Ali and Frazier, the Girls Fight

ByABC News via via logo

N E W   Y O R K, June 8, 2001 -- A generation after their fathers battled over who would be heavyweight champion, daughters Laila "She Bee Stinging" Ali and Jacqui "Sister Smoke" Frazier-Lyde are set to revive the family feud.

Middleweights Ali and Frazier will step into the ring tonight at the Turning Stone Casino Arena in Verona N.Y., in what is being billed as "the most significant female boxing bout ever."

While some critics might call that an exaggeration, there's no doubt the fight has drawn more interest than most women's boxing matches — in no small part because of their family names.

Legacy of Trash Talk

And like their dads, the daughters have a knack for verbal jabs.

"Down goes Ali!" Frazier says, predicting her impending victory. "Down goes Ali! Frazier floors Ali! Oh, my God!"

"Let me just tell you right now, it's gonna be a fight," she told Good Morning America this morning."I'm gonna knock Laila out, no less than three rounds: one for the father, one for the son and one for the holy ghost."

Ali, who is less verbal than her famously-talkative dad, heads into the ring with a fist full of confidence: "You gotta be on a worldwide level," said Laila. "I'm worldwide."

But back in the 1970s, it was Frazier's father who went down. Boxing legends Muhammad Ali and "Smokin'" Joe Frazier fought three times in the 1970s; Frazier won the first fight — a brutal 15-round decision — but Ali won the next two.

Bitter Rivalry Continues

And though it's been more than a quarter of a century since Ali and Frazier went toe to toe, the family feud continues with their dueling daughters.

Frazier coaches his daughter Jacqui and will be ringside tonight, lending his support.

But Ali believes women should float like a butterfly, and leave the stinging to the guys. He won't be attending tonight's fight because of a prior commitment.

Jacqui Frazier, who began to box so she could fight Laila, says people really didn't get to know her father during the famous Frazier-Ali battles.

"I think that Laila's father, at the time, he was just very much charismatic, you know, he was very flashy and a clown, but practical joker type," she says. "My father was more laid back. So people just really don't know Joe Frazier. I am very much a Frazier."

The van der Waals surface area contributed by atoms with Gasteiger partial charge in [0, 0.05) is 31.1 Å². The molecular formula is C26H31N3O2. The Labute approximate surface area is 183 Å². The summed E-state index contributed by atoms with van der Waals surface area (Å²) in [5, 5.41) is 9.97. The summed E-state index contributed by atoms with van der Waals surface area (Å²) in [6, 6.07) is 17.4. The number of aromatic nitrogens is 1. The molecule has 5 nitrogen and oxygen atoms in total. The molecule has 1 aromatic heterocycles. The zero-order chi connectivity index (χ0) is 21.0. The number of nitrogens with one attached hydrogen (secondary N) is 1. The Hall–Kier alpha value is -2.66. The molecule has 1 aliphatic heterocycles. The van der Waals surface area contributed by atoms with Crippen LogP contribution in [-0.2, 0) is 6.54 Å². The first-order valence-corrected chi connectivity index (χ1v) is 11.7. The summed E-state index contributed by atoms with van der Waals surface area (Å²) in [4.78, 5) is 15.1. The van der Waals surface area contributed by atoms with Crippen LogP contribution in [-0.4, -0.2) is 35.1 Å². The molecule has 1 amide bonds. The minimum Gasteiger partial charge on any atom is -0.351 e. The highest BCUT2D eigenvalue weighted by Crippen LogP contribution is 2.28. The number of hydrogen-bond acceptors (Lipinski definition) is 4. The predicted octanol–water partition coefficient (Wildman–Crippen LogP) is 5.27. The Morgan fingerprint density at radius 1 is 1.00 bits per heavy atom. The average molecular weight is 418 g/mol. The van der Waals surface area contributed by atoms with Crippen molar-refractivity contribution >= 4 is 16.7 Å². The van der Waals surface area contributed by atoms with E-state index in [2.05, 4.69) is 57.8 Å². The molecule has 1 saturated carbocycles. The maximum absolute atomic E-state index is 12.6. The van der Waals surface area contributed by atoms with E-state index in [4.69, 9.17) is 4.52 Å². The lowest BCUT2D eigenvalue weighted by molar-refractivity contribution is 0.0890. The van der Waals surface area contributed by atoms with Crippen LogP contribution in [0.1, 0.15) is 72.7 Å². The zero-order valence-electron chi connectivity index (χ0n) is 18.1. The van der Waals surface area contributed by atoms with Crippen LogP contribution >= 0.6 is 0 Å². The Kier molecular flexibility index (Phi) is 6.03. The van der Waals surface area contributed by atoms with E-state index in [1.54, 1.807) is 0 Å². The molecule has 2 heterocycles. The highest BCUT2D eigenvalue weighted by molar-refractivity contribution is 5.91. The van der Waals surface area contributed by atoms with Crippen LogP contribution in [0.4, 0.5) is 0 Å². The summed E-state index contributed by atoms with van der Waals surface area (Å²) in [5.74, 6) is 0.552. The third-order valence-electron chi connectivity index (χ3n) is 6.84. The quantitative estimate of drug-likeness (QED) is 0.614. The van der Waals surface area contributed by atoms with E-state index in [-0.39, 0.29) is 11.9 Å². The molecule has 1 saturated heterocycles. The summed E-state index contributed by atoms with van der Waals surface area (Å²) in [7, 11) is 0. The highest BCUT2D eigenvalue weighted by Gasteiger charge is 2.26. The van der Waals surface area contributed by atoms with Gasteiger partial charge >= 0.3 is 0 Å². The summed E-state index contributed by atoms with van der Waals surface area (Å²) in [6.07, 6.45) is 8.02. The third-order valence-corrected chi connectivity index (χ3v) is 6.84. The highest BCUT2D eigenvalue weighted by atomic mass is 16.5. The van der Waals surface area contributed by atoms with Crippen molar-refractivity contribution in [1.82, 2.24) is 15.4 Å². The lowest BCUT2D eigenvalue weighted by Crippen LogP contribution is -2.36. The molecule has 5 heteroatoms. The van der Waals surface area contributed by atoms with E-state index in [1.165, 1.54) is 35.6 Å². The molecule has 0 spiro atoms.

Laila defends her dad, who she says not only talked the talk, but also walked the walk: "Muhammad Ali could back up what he said — that's the main difference," she says

Boxer Battle Lawyer

At first-glance, 23-year-old Ali might be mistaken for a model. But she is quite serious when it comes to boxing and her record of 9-0, with eight knockouts in two years, proves it.

Frazier, 39, has knocked out all seven of her opponents to date. But as a mother of three and a professional, she's not about to give up her day job as a trial attorney.

"I'm a lawyer because I like adversarial aspects," she says. "I mean it motivates me, that's the way I live.… I'm a fighter."

No one is predicting this match will be one for the record books. But the women are getting a lot of attention — and a paycheck (though neither side is revealing the size of the purse).

Ringside seats are going for $300. The fight will also be shown on pay-per-view television.

"I'm happy that it's billed Ali versus Frazier — Frazier versus Ali," says Frazier. "I think it's a testament to the contributions of Joe Frazier and Muhammad Ali. That's where the value really lies."

Laila says she doesn't care how the fight is promoted.

"This is something totally different, you know, all the love and the fathers, and all this about me and her," shrugs Ali. "It's going to be us two in the ring. Ain't gonna be her father, ain't gonna be my father."

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